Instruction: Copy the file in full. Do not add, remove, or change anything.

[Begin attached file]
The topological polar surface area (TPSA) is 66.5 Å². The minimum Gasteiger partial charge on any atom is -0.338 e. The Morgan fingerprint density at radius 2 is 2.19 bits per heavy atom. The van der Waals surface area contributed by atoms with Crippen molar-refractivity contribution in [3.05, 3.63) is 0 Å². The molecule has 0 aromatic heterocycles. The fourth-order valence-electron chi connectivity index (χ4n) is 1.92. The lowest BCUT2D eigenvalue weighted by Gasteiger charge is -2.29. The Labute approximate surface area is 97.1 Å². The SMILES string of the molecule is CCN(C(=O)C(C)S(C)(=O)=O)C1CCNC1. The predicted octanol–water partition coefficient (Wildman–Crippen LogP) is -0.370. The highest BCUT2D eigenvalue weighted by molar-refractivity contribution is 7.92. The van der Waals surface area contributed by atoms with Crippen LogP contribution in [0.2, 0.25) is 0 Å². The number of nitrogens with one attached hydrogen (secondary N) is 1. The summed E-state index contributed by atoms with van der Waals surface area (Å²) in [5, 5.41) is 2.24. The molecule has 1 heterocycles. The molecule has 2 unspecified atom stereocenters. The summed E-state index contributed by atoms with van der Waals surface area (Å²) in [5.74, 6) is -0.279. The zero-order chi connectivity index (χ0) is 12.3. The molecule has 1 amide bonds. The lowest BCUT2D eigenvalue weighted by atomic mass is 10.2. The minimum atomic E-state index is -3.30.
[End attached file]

The topological polar surface area (TPSA) is 66.5 Å². The minimum Gasteiger partial charge on any atom is -0.338 e. The Morgan fingerprint density at radius 2 is 2.19 bits per heavy atom. The van der Waals surface area contributed by atoms with Crippen molar-refractivity contribution in [3.05, 3.63) is 0 Å². The molecule has 0 aromatic heterocycles. The fourth-order valence-electron chi connectivity index (χ4n) is 1.92. The lowest BCUT2D eigenvalue weighted by Gasteiger charge is -2.29. The Labute approximate surface area is 97.1 Å². The SMILES string of the molecule is CCN(C(=O)C(C)S(C)(=O)=O)C1CCNC1. The predicted octanol–water partition coefficient (Wildman–Crippen LogP) is -0.370. The highest BCUT2D eigenvalue weighted by molar-refractivity contribution is 7.92. The van der Waals surface area contributed by atoms with Crippen LogP contribution in [0.2, 0.25) is 0 Å². The number of nitrogens with one attached hydrogen (secondary N) is 1. The summed E-state index contributed by atoms with van der Waals surface area (Å²) in [5, 5.41) is 2.24. The molecule has 1 heterocycles. The molecule has 2 unspecified atom stereocenters. The summed E-state index contributed by atoms with van der Waals surface area (Å²) in [5.74, 6) is -0.279. The zero-order chi connectivity index (χ0) is 12.3. The molecule has 1 amide bonds. The lowest BCUT2D eigenvalue weighted by atomic mass is 10.2. The minimum atomic E-state index is -3.30.